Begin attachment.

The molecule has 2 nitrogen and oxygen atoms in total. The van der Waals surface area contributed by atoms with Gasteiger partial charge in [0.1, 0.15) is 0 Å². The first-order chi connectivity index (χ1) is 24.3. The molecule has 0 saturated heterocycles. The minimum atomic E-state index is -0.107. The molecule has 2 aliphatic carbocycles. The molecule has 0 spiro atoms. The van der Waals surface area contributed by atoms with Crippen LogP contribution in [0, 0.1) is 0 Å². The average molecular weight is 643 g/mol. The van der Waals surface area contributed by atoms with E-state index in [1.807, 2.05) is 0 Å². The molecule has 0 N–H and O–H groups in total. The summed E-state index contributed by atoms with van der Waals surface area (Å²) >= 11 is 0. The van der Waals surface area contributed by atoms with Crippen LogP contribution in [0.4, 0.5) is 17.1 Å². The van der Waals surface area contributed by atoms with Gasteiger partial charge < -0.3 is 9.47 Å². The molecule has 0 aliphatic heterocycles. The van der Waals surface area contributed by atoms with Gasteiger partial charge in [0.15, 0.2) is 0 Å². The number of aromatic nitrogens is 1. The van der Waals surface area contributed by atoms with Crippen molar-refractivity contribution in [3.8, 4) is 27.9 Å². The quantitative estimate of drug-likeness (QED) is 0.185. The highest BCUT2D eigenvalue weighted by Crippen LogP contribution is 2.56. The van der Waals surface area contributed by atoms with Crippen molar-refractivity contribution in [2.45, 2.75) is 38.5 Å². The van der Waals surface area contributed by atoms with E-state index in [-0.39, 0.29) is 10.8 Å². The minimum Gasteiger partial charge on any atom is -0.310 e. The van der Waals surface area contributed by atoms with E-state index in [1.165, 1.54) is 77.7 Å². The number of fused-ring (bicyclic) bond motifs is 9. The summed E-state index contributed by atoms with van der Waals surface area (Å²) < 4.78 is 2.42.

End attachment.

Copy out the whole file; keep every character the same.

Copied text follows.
The molecule has 2 nitrogen and oxygen atoms in total. The van der Waals surface area contributed by atoms with Gasteiger partial charge in [0.1, 0.15) is 0 Å². The first-order chi connectivity index (χ1) is 24.3. The molecule has 0 saturated heterocycles. The minimum atomic E-state index is -0.107. The molecule has 2 aliphatic carbocycles. The molecule has 0 spiro atoms. The van der Waals surface area contributed by atoms with Crippen LogP contribution in [0, 0.1) is 0 Å². The average molecular weight is 643 g/mol. The van der Waals surface area contributed by atoms with E-state index in [1.807, 2.05) is 0 Å². The molecule has 0 N–H and O–H groups in total. The summed E-state index contributed by atoms with van der Waals surface area (Å²) >= 11 is 0. The van der Waals surface area contributed by atoms with Crippen LogP contribution in [0.4, 0.5) is 17.1 Å². The van der Waals surface area contributed by atoms with Gasteiger partial charge < -0.3 is 9.47 Å². The molecule has 0 aliphatic heterocycles. The van der Waals surface area contributed by atoms with Gasteiger partial charge in [0.15, 0.2) is 0 Å². The number of aromatic nitrogens is 1. The van der Waals surface area contributed by atoms with Crippen molar-refractivity contribution in [3.8, 4) is 27.9 Å². The quantitative estimate of drug-likeness (QED) is 0.185. The highest BCUT2D eigenvalue weighted by Crippen LogP contribution is 2.56. The van der Waals surface area contributed by atoms with Crippen molar-refractivity contribution in [2.45, 2.75) is 38.5 Å². The van der Waals surface area contributed by atoms with E-state index in [-0.39, 0.29) is 10.8 Å². The minimum Gasteiger partial charge on any atom is -0.310 e. The van der Waals surface area contributed by atoms with E-state index in [1.165, 1.54) is 77.7 Å². The number of fused-ring (bicyclic) bond motifs is 9. The summed E-state index contributed by atoms with van der Waals surface area (Å²) < 4.78 is 2.42.